Put up your dukes — it's Punch Brothers time.
To say Chris Thile is interested in music would be akin to saying that boxing is reliant on punching. The guy is obsessed. He was born in Oceanside in 1981, and he told the Reader via phone how his upbringing there shaped his musical tastes.
“Southern California is a melting pot of melting pots,” Thile said. “Not having a music tradition of its own was beneficial for a young man of my musical orientation, which is fairly omnivorous.... There’s basically a bunch of people from all over who brought their little corner of the musical world with them and influenced each other. My dad was a part of the jazz scene in San Diego when he was growing up. It was a huge part of his life. It was a jazz scene that was very forward-looking. It had a lot of different kinds of things going on. People were trying all kinds of stuff. The acoustic scene they were a part of when I was growing up was really nontraditional.”
Thile started as a child with the young acoustic trio Nickel Creek. He was 8 years old when he started playing with Sara and Sean Watkins, who at age 12 was the old man of the trio. By their early 20s, the bandmates decided it was time to branch out.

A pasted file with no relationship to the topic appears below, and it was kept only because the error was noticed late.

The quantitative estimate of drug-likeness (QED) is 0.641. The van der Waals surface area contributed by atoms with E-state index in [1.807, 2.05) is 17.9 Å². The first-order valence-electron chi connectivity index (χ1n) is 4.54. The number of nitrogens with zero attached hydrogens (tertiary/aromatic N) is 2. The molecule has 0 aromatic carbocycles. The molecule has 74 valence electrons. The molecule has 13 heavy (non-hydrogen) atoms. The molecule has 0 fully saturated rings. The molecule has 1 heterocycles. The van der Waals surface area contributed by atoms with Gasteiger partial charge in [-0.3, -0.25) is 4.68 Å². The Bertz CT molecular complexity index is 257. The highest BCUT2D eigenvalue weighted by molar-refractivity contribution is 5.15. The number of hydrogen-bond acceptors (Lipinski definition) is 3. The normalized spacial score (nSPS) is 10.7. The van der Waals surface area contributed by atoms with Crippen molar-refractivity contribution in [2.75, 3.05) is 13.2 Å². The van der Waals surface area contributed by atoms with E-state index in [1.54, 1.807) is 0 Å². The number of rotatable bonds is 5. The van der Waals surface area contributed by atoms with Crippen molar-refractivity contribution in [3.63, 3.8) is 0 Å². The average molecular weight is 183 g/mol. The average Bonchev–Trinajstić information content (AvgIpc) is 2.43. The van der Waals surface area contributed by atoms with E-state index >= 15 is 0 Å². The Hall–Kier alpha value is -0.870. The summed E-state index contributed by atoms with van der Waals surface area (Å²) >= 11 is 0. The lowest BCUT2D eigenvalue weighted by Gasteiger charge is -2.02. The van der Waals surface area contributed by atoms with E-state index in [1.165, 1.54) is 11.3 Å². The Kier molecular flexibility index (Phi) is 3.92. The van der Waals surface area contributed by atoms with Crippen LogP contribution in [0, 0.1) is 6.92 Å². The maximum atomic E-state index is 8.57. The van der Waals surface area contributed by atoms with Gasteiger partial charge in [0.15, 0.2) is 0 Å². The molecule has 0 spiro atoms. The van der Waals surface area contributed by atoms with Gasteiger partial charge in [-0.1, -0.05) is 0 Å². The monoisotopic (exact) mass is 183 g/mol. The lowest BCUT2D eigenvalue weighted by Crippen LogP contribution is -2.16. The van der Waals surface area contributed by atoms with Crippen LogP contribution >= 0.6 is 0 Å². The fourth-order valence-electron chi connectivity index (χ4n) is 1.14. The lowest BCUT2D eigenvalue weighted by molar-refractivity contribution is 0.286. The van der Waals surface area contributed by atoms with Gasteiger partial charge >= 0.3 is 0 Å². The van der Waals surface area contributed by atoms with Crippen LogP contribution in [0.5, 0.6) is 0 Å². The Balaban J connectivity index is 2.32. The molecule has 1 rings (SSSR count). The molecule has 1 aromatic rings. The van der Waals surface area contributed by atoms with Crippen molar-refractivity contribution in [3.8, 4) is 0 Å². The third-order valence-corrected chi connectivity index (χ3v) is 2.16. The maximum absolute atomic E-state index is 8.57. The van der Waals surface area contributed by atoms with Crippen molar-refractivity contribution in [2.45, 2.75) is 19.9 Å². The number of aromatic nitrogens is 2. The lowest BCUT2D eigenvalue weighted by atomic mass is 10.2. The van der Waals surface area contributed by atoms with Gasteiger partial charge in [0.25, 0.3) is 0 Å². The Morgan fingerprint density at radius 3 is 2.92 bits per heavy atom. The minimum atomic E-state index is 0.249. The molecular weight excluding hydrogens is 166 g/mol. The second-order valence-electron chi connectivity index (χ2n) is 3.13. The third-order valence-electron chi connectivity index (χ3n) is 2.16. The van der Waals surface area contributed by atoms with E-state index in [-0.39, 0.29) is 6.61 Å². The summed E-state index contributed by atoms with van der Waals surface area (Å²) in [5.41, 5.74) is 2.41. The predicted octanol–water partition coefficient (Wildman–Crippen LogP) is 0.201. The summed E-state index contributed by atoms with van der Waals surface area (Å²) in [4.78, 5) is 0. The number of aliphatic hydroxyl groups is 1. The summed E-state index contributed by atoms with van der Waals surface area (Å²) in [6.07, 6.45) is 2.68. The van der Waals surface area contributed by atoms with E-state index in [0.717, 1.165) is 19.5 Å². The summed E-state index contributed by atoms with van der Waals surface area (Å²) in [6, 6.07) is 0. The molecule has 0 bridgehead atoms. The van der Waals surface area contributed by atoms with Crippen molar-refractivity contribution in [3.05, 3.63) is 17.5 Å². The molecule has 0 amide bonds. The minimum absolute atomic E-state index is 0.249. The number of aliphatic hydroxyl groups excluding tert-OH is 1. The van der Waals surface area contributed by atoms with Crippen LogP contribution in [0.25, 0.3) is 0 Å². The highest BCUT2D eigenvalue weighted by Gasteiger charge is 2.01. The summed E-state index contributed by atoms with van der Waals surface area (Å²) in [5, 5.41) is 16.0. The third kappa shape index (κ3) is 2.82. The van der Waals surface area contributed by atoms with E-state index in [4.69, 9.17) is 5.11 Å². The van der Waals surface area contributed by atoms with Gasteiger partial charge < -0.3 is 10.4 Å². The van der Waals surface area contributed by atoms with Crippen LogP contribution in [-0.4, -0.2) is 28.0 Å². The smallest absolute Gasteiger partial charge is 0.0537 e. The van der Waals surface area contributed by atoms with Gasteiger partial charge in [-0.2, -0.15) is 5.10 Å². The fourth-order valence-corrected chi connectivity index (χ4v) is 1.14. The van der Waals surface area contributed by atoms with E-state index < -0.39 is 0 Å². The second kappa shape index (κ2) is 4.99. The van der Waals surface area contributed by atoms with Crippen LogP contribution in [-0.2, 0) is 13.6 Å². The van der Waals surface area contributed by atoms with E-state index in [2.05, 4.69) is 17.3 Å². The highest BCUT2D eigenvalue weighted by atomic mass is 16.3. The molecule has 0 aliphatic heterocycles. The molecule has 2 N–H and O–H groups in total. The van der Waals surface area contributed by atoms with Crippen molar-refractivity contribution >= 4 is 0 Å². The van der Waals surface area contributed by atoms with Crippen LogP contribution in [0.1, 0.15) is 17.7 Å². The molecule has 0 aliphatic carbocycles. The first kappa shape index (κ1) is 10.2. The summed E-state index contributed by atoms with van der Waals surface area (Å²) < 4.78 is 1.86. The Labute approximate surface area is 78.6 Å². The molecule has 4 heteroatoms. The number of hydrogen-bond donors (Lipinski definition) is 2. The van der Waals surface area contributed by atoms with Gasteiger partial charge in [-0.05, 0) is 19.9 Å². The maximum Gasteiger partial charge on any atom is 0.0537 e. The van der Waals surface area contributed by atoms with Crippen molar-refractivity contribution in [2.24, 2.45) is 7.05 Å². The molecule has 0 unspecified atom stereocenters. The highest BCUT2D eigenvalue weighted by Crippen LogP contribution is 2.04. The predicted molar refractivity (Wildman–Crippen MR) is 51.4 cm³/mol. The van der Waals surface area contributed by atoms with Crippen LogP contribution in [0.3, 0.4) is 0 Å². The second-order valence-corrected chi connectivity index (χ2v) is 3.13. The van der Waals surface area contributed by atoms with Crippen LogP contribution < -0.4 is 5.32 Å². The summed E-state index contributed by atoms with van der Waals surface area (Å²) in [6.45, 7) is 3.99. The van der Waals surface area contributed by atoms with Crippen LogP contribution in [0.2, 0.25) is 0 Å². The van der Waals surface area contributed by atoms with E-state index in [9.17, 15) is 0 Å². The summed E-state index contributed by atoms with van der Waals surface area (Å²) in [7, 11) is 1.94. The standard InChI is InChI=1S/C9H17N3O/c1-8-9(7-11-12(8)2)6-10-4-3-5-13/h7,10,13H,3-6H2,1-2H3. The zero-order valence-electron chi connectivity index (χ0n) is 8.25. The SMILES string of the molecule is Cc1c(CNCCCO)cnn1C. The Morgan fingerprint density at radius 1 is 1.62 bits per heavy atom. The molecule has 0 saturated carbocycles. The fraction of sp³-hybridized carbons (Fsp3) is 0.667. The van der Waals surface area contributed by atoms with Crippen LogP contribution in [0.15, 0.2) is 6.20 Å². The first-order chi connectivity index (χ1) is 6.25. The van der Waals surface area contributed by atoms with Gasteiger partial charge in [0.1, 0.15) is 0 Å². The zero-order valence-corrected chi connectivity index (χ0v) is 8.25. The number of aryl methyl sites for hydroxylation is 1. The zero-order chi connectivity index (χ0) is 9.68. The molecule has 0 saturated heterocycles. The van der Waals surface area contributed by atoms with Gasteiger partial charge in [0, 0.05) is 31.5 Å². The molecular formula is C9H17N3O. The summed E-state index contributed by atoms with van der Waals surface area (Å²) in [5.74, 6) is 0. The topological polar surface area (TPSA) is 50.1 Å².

“We’re like a family that gets along really well,” Thile explained, “but that’s still different than the kind of relationship you have with your best friends. Sean, Sara, and I didn’t choose, really, to make music with each other, if that makes sense. I think we would now, but when you’re 8 years old, the choices you make are more instinctual. So, in our early 20s we were becoming adults, and I think the three of us realized, We have to make some choices here. Let’s put this on hold and go make some choices for ourselves.”
Thile’s new best friends are the Punch Brothers, a bluegrass quintet that has played Letterman backing Steve Martin, had their musicianship in film scores as varied as the Coen brothers’ Inside Llewyn Davis and Hunger Games, and was invited to cover the Cars’ “Just What I Needed” for the Onion A.V. Club’s “Undercover” series.
“We’re rooted in the present with an eye toward the future,” Thile said. “I think a lot of people associate bluegrass music with sort of an eye toward the past...this upholding of a certain standard. What we love most about it is how fiercely creative it was. That’s the standard that we’re trying to uphold.”